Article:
Sunday, November 29, 2009

Wire: Democrat Report Slams Military's Effort to Get Bin Laden

Off the Wire

Off the Wire:

WASHINGTON, Nov. 29, 2009 -- Newswire services this morning reported that a report written by staff working for the Democratic majority of the Senate Foreign Relations Committee said the U.S. military could have captured or killed Osama bin Laden in 2001 if it had launched a full-scale attack on his location in Afghanistan.

The report said the al Qaeda leader's escape was a lost opportunity that altered the course of the war and paved the way for insurgencies in Afghanistan and in Pakistan, according to an article published by the Reuters news service.
"Removing the al Qaeda leader from the battlefield eight years ago would not have eliminated the worldwide extremist threat," the report said.

"But the decisions that opened the door for his escape to Pakistan allowed bin Laden to emerge as a potent symbolic figure who continues to attract a steady flow of money and inspire fanatics worldwide."

U.S. soldiers and Afghan militia forces launched a large-scale assault on the Tora Bora mountains in 2001 in pursuit of bin Laden, believed to be hiding in the region with supporters after the Taliban government was removed from power.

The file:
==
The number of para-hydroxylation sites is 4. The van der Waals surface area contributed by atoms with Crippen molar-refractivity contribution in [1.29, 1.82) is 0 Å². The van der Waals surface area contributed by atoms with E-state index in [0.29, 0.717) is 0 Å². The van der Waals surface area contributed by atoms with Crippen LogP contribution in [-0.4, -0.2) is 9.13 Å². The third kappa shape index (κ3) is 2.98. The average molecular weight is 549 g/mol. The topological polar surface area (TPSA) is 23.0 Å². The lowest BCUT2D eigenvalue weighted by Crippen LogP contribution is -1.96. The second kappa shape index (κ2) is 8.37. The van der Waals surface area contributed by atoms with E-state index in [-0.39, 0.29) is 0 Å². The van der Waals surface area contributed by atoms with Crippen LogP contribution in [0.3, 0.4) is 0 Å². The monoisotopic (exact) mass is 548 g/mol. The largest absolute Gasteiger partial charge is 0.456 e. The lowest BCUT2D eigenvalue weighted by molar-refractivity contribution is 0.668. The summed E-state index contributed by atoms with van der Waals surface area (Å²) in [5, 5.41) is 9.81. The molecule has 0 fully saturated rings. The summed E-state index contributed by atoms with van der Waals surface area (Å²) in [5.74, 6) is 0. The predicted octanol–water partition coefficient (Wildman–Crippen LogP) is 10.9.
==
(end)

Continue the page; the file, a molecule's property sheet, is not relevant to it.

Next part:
U.S. military leaders allowed Afghan militiamen to spearhead the assault and bin Laden managed to escape.

The report said U.S. commanders rejected requests for more troops to launch a rapid assault in the area, relying instead on air strikes and the Afghan militias to lead the attack and Pakistan's Frontier Corps to seal off escape routes.

"The vast array of American military power, from sniper teams to the most mobile divisions of the Marine Corps and the Army, was kept on the sidelines," it said.
The report was especially critical of military leaders including former Defense Secretary Donald Rumsfeld and his top military commander, retired General Tommy Franks.

Democratic Senator John Kerry, the chairman of the committee, has complained the Bush administration missed a chance to get bin Laden and his top lieutenants in Tora Bora just months after the September 11 attacks, Reuters said.

Kerry lost the 2004 presidential election to Bush.

(Report from newswire sources.)

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